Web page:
Wallpaper*Handmade is a must-see part of Milan’s annual Salone del Mobile and this year things took a turn for the sacred. The show that Wallpaper* editor-in-chief Tony Chambers describes as a “revelatory roll-out of fine craftsmanship, creativity and contemporary” was housed in the Mediateca Santa Teresa, a deconsecrated church in the Brera design district and the new location inspired the theme “Holy Handmade! A Temple of Divine Design.” In line with many of this year’s best installations, it certainly provided a moment of calm amidst the chaos, particularly in the case of Marc Ange’s Le Refuge (above).
Outside the entrance, the Volcanic Altar by Sabine Marcelis and Danish-Italian tile manufacturer Made a Mano is made of a glazed lava stone that appears to float on a glass structure. “An altar is a sacred place that brings us closer to the divine,” says NanaKi Bonfils of Made a Mano. “Altars transform actions of everyday life into actions of hope, despair and love.”
American-born, London-based jeweler Jacqueline Rabun designed the Trinity of Boxes, three egg-shaped containers cast in solid brass, as an “introverted response” to current world affairs – the idea came from a conversation on the day of the inauguration of US President Donald Trump. The boxes were handcrafted by fourth-generation Viennese metal workshop Werkstätte Carl Auböck.
The Rising Sun Tea Cart is the result of a collaboration between architect Isabelle Stanislas and copper cookware brand Mauviel. The piece combines the ancient ritual of Japanese tea ceremonies with the 1970s must-have hostess trolley. Mauviel brought one of their master craftsmen out of retirement to mold the copper and mirrored stainless steel form.
The Wabi-Sabi Tea kit by Italian designer Pietro Russo comes with its own blend of Ambient Teas – London Sun and High Green – by Tim d’Offray of Postcard Teas, made for pairing with fine foods, and therefore served in glasses handblown from borosilicate glass by Ichendorf’s craftsmen.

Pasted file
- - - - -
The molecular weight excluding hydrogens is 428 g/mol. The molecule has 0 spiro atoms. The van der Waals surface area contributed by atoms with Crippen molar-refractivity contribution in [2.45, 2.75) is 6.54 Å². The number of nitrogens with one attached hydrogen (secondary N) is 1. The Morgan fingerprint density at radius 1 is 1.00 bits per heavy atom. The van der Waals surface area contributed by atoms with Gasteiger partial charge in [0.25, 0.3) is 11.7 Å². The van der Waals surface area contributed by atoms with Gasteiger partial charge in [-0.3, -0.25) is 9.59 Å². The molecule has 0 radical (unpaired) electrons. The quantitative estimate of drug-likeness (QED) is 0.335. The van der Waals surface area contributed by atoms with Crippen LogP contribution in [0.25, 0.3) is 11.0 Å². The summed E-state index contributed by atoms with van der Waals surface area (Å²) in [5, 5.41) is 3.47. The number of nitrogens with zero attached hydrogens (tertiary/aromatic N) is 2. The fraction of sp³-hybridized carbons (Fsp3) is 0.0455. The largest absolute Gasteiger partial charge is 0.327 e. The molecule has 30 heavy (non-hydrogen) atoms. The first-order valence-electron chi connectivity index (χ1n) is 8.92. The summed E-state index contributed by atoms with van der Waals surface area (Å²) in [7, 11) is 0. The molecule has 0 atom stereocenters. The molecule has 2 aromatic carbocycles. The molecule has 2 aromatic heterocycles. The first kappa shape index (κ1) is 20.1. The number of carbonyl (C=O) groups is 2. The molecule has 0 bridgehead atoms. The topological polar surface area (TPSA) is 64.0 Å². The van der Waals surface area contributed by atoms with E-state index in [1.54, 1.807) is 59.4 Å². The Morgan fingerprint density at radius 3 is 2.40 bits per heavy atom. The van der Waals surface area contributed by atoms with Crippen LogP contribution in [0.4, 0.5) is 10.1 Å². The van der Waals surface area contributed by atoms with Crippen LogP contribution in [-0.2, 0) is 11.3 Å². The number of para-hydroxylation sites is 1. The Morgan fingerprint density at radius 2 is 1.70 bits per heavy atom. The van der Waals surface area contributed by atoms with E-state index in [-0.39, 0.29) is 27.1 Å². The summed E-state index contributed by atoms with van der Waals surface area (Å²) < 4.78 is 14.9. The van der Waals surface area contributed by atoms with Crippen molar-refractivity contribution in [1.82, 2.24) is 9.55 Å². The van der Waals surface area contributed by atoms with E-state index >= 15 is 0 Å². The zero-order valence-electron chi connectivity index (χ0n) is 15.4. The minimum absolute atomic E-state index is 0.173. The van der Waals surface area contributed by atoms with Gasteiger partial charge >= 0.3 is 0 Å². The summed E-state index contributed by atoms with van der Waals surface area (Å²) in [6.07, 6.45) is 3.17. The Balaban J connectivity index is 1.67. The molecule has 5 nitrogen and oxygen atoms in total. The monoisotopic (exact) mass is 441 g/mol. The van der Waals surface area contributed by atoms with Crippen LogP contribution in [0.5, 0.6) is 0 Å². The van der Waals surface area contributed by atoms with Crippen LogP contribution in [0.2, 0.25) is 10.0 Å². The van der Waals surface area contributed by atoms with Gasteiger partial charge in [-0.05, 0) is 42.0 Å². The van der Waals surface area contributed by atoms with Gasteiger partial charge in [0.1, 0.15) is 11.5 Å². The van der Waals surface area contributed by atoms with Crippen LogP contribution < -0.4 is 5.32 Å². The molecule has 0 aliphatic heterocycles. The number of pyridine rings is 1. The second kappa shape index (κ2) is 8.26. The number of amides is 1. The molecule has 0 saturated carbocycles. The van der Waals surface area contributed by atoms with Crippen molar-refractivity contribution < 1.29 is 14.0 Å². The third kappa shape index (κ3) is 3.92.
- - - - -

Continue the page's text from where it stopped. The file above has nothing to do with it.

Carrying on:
Another piece designed to help you seek refuge was less about creating rituals and more about breaking habits. Airplane Mode Vessel, by San Francisco-based creative agency Branch and Californian design and fabrication studio Concrete Works, provides a barrier for your phone’s signal and muffles its sound, while its size, weight and tactile surface add weight to the process of disconnection.
The Worshipful Wardrobe elevates clothes and accessories to the status of museum exhibits and celebrates the ritual of getting dressed each morning. Designed by Paris-based fashion designer Paul Helbers and made by UK fitted furniture brand Smallbone, it was inspired by the unconventional materials used in British brutalist church moldings.
London-based Lebanese furniture and product designer Karen Chekerdjian uses a square, a triangle and a circle in her infinity table, made by Italian terrazzo company Grandinetti to channel the idea of spirituality, inspired by paintings of the universe by Zen monk Sengai.
The Veil by Ronan and Erwan Bouroullec was made in India by more than ten of Lesage Intérieurs’ craftsmen working simultaneously for over 1,000 hours. “Embroidery is an amazing language full of diverse expression and manner,” say the French brothers. “In a way, it’s like the origin of pixels with each point making a part of the picture while also conveying its own weight and magic.”
And finally, Kronolisk is a primitive clock inspired by the ritualistic objects of early civilizations. Interior architecture and furniture design studio State of Craft worked with automotive engineering firm Ilmor to create the meditative object, which was 3D printed in nylon as a prototype for a high-grade aluminum alloy form.